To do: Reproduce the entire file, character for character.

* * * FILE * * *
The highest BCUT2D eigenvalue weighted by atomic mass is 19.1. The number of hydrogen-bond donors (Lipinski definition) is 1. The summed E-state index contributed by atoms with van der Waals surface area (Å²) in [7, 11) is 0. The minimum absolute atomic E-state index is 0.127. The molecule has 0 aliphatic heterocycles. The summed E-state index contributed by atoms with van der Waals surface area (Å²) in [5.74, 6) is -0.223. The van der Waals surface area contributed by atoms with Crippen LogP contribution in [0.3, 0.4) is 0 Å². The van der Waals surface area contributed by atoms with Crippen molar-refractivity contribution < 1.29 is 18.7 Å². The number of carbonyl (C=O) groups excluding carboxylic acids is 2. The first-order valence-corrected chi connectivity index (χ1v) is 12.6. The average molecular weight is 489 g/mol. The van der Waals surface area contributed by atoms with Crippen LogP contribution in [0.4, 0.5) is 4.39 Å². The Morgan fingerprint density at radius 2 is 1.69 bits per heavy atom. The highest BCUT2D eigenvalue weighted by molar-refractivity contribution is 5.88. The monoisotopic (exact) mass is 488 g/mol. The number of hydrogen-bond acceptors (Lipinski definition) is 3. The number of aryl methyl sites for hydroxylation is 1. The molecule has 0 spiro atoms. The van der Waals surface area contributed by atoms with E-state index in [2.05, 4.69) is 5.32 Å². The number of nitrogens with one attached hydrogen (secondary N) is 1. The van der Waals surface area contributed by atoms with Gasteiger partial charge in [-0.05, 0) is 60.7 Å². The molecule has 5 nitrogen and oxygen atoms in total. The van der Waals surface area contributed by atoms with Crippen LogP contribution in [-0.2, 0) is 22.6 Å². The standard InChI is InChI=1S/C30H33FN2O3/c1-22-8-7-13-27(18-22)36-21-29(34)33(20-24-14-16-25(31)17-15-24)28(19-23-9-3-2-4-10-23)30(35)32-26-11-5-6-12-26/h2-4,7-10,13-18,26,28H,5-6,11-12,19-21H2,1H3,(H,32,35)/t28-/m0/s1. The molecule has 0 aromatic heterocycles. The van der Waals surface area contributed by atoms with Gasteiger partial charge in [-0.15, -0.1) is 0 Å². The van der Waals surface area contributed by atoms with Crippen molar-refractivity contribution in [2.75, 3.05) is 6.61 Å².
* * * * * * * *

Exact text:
The highest BCUT2D eigenvalue weighted by atomic mass is 19.1. The number of hydrogen-bond donors (Lipinski definition) is 1. The summed E-state index contributed by atoms with van der Waals surface area (Å²) in [7, 11) is 0. The minimum absolute atomic E-state index is 0.127. The molecule has 0 aliphatic heterocycles. The summed E-state index contributed by atoms with van der Waals surface area (Å²) in [5.74, 6) is -0.223. The van der Waals surface area contributed by atoms with Crippen LogP contribution in [0.3, 0.4) is 0 Å². The van der Waals surface area contributed by atoms with Crippen molar-refractivity contribution < 1.29 is 18.7 Å². The number of carbonyl (C=O) groups excluding carboxylic acids is 2. The first-order valence-corrected chi connectivity index (χ1v) is 12.6. The average molecular weight is 489 g/mol. The van der Waals surface area contributed by atoms with Crippen LogP contribution in [0.4, 0.5) is 4.39 Å². The Morgan fingerprint density at radius 2 is 1.69 bits per heavy atom. The highest BCUT2D eigenvalue weighted by molar-refractivity contribution is 5.88. The monoisotopic (exact) mass is 488 g/mol. The number of hydrogen-bond acceptors (Lipinski definition) is 3. The number of aryl methyl sites for hydroxylation is 1. The molecule has 0 spiro atoms. The van der Waals surface area contributed by atoms with E-state index in [2.05, 4.69) is 5.32 Å². The number of nitrogens with one attached hydrogen (secondary N) is 1. The van der Waals surface area contributed by atoms with Gasteiger partial charge in [-0.05, 0) is 60.7 Å². The molecule has 5 nitrogen and oxygen atoms in total. The van der Waals surface area contributed by atoms with Crippen LogP contribution in [-0.2, 0) is 22.6 Å². The standard InChI is InChI=1S/C30H33FN2O3/c1-22-8-7-13-27(18-22)36-21-29(34)33(20-24-14-16-25(31)17-15-24)28(19-23-9-3-2-4-10-23)30(35)32-26-11-5-6-12-26/h2-4,7-10,13-18,26,28H,5-6,11-12,19-21H2,1H3,(H,32,35)/t28-/m0/s1. The molecule has 0 aromatic heterocycles. The van der Waals surface area contributed by atoms with Gasteiger partial charge in [-0.15, -0.1) is 0 Å². The van der Waals surface area contributed by atoms with Crippen molar-refractivity contribution in [2.75, 3.05) is 6.61 Å².